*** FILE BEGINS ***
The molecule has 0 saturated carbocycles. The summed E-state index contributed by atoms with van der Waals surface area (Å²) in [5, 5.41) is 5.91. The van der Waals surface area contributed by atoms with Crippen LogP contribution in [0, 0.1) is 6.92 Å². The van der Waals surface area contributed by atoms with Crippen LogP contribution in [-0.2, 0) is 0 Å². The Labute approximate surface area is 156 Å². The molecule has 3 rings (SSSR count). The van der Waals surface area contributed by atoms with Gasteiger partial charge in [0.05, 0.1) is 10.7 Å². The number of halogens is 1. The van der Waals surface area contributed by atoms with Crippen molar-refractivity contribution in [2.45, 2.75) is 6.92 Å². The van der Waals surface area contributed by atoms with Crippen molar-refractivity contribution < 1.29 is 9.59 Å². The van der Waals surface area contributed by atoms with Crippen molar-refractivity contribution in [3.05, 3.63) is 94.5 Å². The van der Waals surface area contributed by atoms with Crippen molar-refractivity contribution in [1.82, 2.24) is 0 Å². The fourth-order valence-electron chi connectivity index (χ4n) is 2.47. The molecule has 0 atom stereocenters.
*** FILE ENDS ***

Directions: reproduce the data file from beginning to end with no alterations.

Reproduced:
The molecule has 0 saturated carbocycles. The summed E-state index contributed by atoms with van der Waals surface area (Å²) in [5, 5.41) is 5.91. The van der Waals surface area contributed by atoms with Crippen LogP contribution in [0, 0.1) is 6.92 Å². The van der Waals surface area contributed by atoms with Crippen LogP contribution in [-0.2, 0) is 0 Å². The Labute approximate surface area is 156 Å². The molecule has 3 rings (SSSR count). The van der Waals surface area contributed by atoms with Gasteiger partial charge in [0.05, 0.1) is 10.7 Å². The number of halogens is 1. The van der Waals surface area contributed by atoms with Crippen molar-refractivity contribution in [2.45, 2.75) is 6.92 Å². The van der Waals surface area contributed by atoms with Crippen molar-refractivity contribution < 1.29 is 9.59 Å². The van der Waals surface area contributed by atoms with Crippen molar-refractivity contribution in [3.05, 3.63) is 94.5 Å². The van der Waals surface area contributed by atoms with Crippen molar-refractivity contribution in [1.82, 2.24) is 0 Å². The fourth-order valence-electron chi connectivity index (χ4n) is 2.47. The molecule has 0 atom stereocenters.